I'll have more feedback as I get more practical experience but I immediately see the benefits to the Kindle over reading digital material on a PC, tablet or phone; the reading experience is less harsh on the eyes, the ability to buy, borrow and upload books is simple, the thing is tiny and therefore supremely portable, and the battery lasts forever. I immediately took the hardcover novel I borrowed a couple of days ago from the library and can't believe I was carrying around that giant, heavy thing when I could have the same book in this slender little cat. I am excited to have several books ready to read any time without having a pile up on my nightstand and will give more feedback as I gain more experience with it (I am especially interested to understand how you find and discover authors and books this way versus browsing a library or book shelf).

Do you use a Kindle? A different device? What do you think?


Inside the sausage factory and the Surface Pro 3


The kitchen table makes a good sausage factory

I think most writers are curious about the working habits and tools of other writers. Judging from the blogs and books and YouTube videos I've consumed on the subject, the most common question asked of working fiction writers is where and how do they write (second maybe to 'where do you get your ideas?' but you get the idea).

Writing fiction is mostly a solitary task. When it comes down to getting words on pages, there's no committee to convene, no meetings or conference calls to attend, no sales presentation to give (unless you're one of those authors using teams of collaborators to perpetuate their personal writing brand into multiple products a season). The work of a writer consists of sitting in front of a writing tool and either adding words to a project or improving the words in a project. Having a good place to write is an important consideration in getting the work done.

Different people write in different ways. I do best in a sharply focused session of a couple of hours and plan ahead of time what I want to accomplish. I am a part-time writer. My writing time is precious. I schedule it into my day like an appointment and my goal for 2015 is to exercise discipline over time so that when I plan my writing time, I commit to using it efficiently. Place is part of the formula that can make or break my writing time.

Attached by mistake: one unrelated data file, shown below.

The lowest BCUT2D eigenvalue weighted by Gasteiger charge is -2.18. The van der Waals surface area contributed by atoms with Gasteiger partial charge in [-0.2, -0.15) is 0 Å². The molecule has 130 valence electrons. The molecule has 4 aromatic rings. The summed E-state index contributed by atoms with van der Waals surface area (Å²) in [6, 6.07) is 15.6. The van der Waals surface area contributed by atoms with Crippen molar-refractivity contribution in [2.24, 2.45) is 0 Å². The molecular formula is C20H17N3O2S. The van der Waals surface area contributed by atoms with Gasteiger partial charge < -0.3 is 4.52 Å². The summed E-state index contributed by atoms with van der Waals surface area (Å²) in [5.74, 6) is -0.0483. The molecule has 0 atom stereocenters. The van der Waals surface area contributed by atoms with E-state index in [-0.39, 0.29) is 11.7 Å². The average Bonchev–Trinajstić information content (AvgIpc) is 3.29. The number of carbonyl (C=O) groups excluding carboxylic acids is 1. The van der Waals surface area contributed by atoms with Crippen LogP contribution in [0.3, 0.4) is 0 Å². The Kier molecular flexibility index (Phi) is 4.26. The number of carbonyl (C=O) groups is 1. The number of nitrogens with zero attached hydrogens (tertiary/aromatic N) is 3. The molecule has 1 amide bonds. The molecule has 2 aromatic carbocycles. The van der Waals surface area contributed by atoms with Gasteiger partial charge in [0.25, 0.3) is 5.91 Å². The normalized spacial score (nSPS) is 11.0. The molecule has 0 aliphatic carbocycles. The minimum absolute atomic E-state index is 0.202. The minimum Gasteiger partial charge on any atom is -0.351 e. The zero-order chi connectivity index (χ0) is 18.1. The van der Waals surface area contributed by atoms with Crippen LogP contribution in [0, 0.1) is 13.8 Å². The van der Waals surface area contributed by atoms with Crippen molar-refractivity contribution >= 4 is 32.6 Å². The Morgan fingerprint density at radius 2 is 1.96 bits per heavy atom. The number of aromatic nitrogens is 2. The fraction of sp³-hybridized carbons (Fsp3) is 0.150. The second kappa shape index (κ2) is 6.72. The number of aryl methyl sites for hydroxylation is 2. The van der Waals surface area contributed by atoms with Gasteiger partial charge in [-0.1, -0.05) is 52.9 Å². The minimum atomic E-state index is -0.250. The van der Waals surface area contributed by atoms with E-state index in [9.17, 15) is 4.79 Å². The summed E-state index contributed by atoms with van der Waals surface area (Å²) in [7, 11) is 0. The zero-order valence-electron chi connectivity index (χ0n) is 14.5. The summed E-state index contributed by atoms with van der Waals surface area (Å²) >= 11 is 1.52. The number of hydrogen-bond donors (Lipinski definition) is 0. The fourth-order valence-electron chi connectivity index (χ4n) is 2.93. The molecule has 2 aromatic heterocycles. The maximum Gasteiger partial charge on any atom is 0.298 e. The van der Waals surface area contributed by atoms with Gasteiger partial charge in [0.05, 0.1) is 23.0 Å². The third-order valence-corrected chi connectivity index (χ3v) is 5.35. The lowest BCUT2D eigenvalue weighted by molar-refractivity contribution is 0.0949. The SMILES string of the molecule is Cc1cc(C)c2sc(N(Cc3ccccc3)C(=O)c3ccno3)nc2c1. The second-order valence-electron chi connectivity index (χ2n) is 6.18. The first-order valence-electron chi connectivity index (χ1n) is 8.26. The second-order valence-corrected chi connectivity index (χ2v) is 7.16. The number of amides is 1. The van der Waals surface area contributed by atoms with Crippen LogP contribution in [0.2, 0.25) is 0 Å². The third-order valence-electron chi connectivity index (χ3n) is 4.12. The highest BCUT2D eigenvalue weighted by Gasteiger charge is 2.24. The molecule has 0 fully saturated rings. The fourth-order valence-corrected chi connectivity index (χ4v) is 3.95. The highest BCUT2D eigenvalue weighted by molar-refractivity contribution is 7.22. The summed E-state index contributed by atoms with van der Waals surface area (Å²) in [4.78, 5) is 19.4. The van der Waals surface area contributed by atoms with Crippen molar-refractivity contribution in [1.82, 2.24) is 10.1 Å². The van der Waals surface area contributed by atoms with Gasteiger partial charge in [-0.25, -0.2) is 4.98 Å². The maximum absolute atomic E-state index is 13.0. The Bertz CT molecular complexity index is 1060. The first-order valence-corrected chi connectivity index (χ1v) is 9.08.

I have an office for my regular working life. It has the perfect amount of desk space, a printer, good lighting, two computer monitors, speakers for music, a comfy chair, and a refrigerator near by. But I can't write there. Every time I try, my daily work-life habits take over. I check email. I see a project or a potential sale on my desk that needs a nudge. My to do list (for work) is on the board in front of me. The people I work with are at hand for questions or to bring me issues. Plus, I simply feel guilty if I'm in that space and not working on company business. So I write elsewhere.

I can (and do) some writing at home. I have a home office. I have a kitchen table. I have a cozy chair in our bedroom. All are good places to write. But sometimes I find that the television is close, the family an easy distraction, the dogs need to be fed, and the garbage has to go out, and on it goes. It's not always easy to focus at home.

I am most productive in a public place, surrounded by strangers. We have three good libraries close by. The best (White Tanks Public Library) is the best; it's a little out of the way so there's some mental transition time on the drive there, it's somewhat quiet, it has these awesome desk-sized tables with padded chairs, and it has spectacular views through floor-t0-ceiling windows of a desert preserve. I've written thousands of words in airport terminals and on flights. I also have dozens of coffee shops and restaurants nearby that I can write in. In places like these, I can pop in, grab a corner, stay offline (until I am done, then I pop online to save my files), and get super-productive hours of writing done.

Knowing your most productive way to work is freeing. I wrote the first draft of the novel I'm working on between September and December by writing in short bursts, either at home on scheduled sessions in off-site locations. In order to make writing-on-the-go work though, one of the challenges I had to solve is portability of my writing tools.